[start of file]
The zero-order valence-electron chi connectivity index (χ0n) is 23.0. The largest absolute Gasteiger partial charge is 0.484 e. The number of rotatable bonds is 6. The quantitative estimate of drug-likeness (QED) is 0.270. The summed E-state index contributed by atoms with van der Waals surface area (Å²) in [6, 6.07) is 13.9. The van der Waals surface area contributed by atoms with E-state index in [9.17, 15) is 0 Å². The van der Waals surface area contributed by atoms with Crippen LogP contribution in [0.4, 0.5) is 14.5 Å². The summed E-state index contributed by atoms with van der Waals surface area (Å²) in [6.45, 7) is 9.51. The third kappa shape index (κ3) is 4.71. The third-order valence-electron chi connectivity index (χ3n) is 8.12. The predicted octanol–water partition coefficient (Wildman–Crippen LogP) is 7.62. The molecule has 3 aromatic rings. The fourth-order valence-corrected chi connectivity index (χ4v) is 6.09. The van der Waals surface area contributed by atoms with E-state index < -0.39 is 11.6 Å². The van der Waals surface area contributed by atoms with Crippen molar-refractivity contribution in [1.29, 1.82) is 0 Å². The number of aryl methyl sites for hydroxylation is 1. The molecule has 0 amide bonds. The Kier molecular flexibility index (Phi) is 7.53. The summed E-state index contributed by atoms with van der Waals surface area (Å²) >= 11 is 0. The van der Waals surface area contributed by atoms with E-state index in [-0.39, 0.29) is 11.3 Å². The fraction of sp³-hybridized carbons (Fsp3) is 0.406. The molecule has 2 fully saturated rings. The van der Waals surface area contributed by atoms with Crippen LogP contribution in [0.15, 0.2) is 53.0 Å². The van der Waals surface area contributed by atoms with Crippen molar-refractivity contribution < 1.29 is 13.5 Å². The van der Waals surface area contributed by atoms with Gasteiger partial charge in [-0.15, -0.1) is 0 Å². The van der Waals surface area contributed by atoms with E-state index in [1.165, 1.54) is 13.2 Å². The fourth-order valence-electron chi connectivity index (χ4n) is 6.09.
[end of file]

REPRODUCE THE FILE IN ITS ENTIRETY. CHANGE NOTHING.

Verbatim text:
The zero-order valence-electron chi connectivity index (χ0n) is 23.0. The largest absolute Gasteiger partial charge is 0.484 e. The number of rotatable bonds is 6. The quantitative estimate of drug-likeness (QED) is 0.270. The summed E-state index contributed by atoms with van der Waals surface area (Å²) in [6, 6.07) is 13.9. The van der Waals surface area contributed by atoms with E-state index in [9.17, 15) is 0 Å². The van der Waals surface area contributed by atoms with Crippen LogP contribution in [0.4, 0.5) is 14.5 Å². The summed E-state index contributed by atoms with van der Waals surface area (Å²) in [6.45, 7) is 9.51. The third kappa shape index (κ3) is 4.71. The third-order valence-electron chi connectivity index (χ3n) is 8.12. The predicted octanol–water partition coefficient (Wildman–Crippen LogP) is 7.62. The molecule has 3 aromatic rings. The fourth-order valence-corrected chi connectivity index (χ4v) is 6.09. The van der Waals surface area contributed by atoms with E-state index < -0.39 is 11.6 Å². The van der Waals surface area contributed by atoms with Crippen molar-refractivity contribution in [1.29, 1.82) is 0 Å². The number of aryl methyl sites for hydroxylation is 1. The molecule has 0 amide bonds. The Kier molecular flexibility index (Phi) is 7.53. The summed E-state index contributed by atoms with van der Waals surface area (Å²) >= 11 is 0. The van der Waals surface area contributed by atoms with E-state index in [-0.39, 0.29) is 11.3 Å². The fraction of sp³-hybridized carbons (Fsp3) is 0.406. The molecule has 2 fully saturated rings. The van der Waals surface area contributed by atoms with Crippen LogP contribution in [0.15, 0.2) is 53.0 Å². The van der Waals surface area contributed by atoms with Crippen molar-refractivity contribution < 1.29 is 13.5 Å². The van der Waals surface area contributed by atoms with Gasteiger partial charge in [-0.15, -0.1) is 0 Å². The van der Waals surface area contributed by atoms with E-state index in [1.165, 1.54) is 13.2 Å². The fourth-order valence-electron chi connectivity index (χ4n) is 6.09.